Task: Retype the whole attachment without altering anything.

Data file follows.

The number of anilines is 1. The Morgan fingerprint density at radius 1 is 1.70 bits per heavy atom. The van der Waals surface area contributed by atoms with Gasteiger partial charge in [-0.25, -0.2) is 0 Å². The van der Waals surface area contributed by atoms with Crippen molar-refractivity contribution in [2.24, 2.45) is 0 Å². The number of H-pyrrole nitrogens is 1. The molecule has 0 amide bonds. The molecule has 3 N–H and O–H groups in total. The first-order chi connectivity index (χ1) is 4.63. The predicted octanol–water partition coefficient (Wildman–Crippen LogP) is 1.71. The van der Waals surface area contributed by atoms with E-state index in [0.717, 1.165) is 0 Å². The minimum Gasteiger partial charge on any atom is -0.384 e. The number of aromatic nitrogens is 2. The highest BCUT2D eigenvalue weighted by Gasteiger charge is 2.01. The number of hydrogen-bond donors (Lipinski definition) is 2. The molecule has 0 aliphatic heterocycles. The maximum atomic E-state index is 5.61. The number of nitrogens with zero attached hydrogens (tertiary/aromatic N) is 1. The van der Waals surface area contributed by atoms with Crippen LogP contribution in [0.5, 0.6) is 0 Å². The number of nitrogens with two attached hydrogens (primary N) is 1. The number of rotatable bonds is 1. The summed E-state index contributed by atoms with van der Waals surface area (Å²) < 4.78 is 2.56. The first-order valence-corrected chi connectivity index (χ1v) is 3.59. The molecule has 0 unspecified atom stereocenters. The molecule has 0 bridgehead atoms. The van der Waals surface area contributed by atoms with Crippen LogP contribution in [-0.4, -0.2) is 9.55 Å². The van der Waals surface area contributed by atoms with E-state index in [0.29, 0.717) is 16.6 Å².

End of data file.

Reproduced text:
The number of anilines is 1. The Morgan fingerprint density at radius 1 is 1.70 bits per heavy atom. The van der Waals surface area contributed by atoms with Gasteiger partial charge in [-0.25, -0.2) is 0 Å². The van der Waals surface area contributed by atoms with Crippen molar-refractivity contribution in [2.24, 2.45) is 0 Å². The number of H-pyrrole nitrogens is 1. The molecule has 0 amide bonds. The molecule has 3 N–H and O–H groups in total. The first-order chi connectivity index (χ1) is 4.63. The predicted octanol–water partition coefficient (Wildman–Crippen LogP) is 1.71. The van der Waals surface area contributed by atoms with E-state index in [0.717, 1.165) is 0 Å². The minimum Gasteiger partial charge on any atom is -0.384 e. The number of aromatic nitrogens is 2. The highest BCUT2D eigenvalue weighted by Gasteiger charge is 2.01. The number of hydrogen-bond donors (Lipinski definition) is 2. The molecule has 0 aliphatic heterocycles. The maximum atomic E-state index is 5.61. The number of nitrogens with zero attached hydrogens (tertiary/aromatic N) is 1. The van der Waals surface area contributed by atoms with Crippen LogP contribution in [0.5, 0.6) is 0 Å². The number of nitrogens with two attached hydrogens (primary N) is 1. The number of rotatable bonds is 1. The summed E-state index contributed by atoms with van der Waals surface area (Å²) < 4.78 is 2.56. The first-order valence-corrected chi connectivity index (χ1v) is 3.59. The molecule has 0 unspecified atom stereocenters. The molecule has 0 bridgehead atoms. The van der Waals surface area contributed by atoms with Crippen LogP contribution in [-0.4, -0.2) is 9.55 Å². The van der Waals surface area contributed by atoms with E-state index in [0.29, 0.717) is 16.6 Å².